A. With Rex sitting up at the front of the room, I told everyone to do chair pose with their ribs thrust, elbows in, arms short, and hands clawed, then stomp around, thrash and ‘Rawrrr’ at each other.
I asked them, “Do you feel ridiculous right now?”
Most people nodded.
“So why are you letting your spine LOOK LIKE HIS --” (I pointed at Rex) “-- in your postures?”
Afterward someone came out of class and said, “That T-Rexing thing really makes a lot of sense.”
Of course, once your T-Rexes start producing ‘Eureka moments’ in your yoga class...
K. What’s the weirdest thing that’s ever happened as a result of having DINOSAURS in your yoga class?
A. Oh, I’ve caught them lying on each other inappropriately… Rex sometimes tries to eat T-Dogg… and even though I try to corral them at the front of the room, midway through class I’ve found them on or in front of peoples’ mats. I mean, they’re T-REXES. It would be weird if there weren't weird things happening with them in class.
K. Would you consider them to be mascots?
A. Some teachers have singing bowls, others have candles… I have a couple of T-Rexes.
K. Do they come with you to EVERY class?
A. Most definitely! They have been around for almost two-and-a-half years. It feels wrong to be in class without them.
K. What happens if somebody subs your class? Do the dinos still go to keep the spirit alive?
A. I do ask my sub teachers to bring the dinos into class with them if they don’t feel too strange about it, but I think only a couple ever have. (Not sure what that says about us, haha)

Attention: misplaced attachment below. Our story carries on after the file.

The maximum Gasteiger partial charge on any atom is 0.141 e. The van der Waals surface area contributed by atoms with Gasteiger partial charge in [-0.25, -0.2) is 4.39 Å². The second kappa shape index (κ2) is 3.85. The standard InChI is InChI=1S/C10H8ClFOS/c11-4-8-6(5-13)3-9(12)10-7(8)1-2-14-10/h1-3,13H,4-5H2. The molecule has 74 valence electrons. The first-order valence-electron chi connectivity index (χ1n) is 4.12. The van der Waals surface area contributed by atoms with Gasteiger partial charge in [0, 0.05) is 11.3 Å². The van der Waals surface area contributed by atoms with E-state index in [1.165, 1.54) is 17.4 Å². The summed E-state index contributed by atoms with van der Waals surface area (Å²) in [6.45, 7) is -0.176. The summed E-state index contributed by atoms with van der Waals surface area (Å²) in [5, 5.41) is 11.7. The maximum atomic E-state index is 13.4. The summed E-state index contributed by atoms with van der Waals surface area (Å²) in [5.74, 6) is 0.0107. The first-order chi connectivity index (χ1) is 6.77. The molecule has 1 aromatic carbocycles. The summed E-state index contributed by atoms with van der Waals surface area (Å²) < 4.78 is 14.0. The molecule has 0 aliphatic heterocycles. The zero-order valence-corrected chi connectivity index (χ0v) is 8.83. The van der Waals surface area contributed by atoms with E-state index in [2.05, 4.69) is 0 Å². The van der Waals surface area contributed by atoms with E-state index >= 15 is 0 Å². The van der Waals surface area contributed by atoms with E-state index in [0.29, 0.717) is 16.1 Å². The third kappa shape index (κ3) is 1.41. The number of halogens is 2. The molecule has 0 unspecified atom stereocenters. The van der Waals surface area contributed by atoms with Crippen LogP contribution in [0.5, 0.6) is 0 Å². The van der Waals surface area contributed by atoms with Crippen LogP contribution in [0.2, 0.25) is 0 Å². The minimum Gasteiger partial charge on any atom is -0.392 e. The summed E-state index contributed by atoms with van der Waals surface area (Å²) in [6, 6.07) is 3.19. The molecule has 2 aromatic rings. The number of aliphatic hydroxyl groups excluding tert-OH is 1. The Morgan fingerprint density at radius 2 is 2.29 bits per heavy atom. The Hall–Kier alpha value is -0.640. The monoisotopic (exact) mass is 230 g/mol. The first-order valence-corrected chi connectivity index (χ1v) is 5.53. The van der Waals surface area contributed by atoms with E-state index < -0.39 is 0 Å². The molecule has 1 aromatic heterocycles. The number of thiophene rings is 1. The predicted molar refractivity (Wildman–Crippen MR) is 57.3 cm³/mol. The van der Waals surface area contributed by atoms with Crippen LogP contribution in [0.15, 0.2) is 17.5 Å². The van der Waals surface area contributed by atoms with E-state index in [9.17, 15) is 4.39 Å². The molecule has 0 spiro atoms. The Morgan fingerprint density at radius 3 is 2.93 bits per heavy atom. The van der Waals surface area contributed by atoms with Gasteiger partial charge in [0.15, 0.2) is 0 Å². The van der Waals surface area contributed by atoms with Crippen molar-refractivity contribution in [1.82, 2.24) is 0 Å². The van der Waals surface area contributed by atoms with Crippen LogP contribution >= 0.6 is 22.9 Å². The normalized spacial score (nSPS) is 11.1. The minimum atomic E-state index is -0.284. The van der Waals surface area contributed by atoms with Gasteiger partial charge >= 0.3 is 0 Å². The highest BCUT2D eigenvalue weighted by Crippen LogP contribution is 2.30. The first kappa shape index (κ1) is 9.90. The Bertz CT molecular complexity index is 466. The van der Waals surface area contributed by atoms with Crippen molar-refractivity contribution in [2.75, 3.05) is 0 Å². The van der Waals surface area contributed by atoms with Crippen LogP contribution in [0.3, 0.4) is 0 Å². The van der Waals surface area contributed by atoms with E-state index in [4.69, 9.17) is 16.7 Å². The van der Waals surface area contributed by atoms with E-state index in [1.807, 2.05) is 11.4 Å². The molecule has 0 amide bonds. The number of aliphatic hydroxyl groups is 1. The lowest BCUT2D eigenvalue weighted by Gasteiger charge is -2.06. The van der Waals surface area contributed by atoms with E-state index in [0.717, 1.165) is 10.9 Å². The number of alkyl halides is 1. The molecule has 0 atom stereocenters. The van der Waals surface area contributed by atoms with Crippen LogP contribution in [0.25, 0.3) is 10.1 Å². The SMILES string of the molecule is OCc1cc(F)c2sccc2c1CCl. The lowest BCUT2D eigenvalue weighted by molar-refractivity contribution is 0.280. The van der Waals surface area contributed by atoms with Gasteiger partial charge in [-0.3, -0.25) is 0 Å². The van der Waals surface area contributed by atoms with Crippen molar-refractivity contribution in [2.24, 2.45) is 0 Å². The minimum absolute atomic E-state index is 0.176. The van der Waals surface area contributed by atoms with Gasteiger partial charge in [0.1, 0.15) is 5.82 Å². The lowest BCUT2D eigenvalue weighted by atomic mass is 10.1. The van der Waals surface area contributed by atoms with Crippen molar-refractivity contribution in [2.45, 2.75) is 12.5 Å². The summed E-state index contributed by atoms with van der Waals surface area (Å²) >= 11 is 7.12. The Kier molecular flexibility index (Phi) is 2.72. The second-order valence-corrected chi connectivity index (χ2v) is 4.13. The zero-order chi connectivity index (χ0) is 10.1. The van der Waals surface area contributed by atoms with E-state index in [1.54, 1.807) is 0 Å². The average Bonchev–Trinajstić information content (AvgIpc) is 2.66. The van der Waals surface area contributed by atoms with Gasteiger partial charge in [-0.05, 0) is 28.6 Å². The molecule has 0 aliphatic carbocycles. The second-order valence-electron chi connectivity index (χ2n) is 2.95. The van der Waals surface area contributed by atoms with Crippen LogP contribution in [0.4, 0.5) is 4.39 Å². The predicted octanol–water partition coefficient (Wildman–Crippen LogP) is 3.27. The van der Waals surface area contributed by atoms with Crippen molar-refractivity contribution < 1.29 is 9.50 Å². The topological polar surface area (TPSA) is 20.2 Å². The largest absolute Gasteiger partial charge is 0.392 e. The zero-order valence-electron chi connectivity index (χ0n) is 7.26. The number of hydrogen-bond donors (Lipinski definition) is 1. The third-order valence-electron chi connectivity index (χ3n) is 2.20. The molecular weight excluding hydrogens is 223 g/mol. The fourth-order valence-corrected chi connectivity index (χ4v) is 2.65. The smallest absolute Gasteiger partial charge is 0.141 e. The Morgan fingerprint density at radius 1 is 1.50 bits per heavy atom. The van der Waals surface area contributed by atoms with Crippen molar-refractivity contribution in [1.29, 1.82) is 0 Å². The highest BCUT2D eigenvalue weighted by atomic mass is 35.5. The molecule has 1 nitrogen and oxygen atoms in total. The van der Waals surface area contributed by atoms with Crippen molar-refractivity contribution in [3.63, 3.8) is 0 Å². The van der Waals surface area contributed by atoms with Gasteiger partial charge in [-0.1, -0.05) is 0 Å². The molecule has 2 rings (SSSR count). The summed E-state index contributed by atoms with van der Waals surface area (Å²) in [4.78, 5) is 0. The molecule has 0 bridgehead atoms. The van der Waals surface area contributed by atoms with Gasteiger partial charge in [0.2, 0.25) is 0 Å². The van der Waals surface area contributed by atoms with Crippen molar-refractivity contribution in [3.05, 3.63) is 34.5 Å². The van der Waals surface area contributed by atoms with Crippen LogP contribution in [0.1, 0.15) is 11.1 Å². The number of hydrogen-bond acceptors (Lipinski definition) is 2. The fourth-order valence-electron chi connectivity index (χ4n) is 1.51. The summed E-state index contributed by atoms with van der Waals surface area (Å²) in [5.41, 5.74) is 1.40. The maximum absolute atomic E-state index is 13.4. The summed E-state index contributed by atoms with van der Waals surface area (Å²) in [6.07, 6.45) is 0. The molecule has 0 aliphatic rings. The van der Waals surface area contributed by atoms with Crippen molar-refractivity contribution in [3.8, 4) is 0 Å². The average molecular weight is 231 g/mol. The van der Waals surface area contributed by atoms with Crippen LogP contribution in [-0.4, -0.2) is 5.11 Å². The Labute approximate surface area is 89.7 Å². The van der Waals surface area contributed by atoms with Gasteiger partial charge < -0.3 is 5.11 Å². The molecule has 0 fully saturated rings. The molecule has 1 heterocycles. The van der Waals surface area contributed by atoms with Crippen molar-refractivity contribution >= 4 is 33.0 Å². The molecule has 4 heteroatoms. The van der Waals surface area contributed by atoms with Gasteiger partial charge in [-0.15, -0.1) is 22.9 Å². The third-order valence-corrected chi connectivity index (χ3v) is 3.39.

K. Surely even T-Rexes need a break from time to time. What happens if the DINOS need subs?
A. Poor Rex has a bad history of health: broken feet, broken wrists, a toothache and even a broken jaw, so he has spent quite a bit of time in the hospital getting put back together. The doctor said it might be time to retire the poor guy, but I told him that Rex just needs to stop trying to do handstands!
Since Rex has a tendency to injure himself, T-Dogg has been on his own sometimes. But recently we added a couple of GODZILLAS to the Yogalife Fam, so when Rex is away, Godzilla fills in.
The fearsome Mechagodzilla fills in for T-Dogg when he’s away (most likely because I forgot the Rexes at home while in transit from studio to studio… d’oh!)
K. With all these giant lizards running around, do you think there is any real danger of Yogalife being overtaken by reptiles?
A. Nah, they are a bunch of gentle giants! Though during/after particularly tough classes I’ve had students tell me that they wish the dinos would eat ME!
K. What is Rex’s favorite yoga pose?
A. ‘Sexy T-Rexy’ because it’s named after him, but next to that, it’s Nose Stand!
(Nose Stand is pretty much like Plank except his arms don’t reach the floor, so he uses his schozz instead to hold himself up and work his core.)
K. What about T-Dogg? Fave pose?
A. T-Dogg loves his version of fetal position, called 'Side Slump'. He often falls into it mid-class, sometimes to get a short nap in.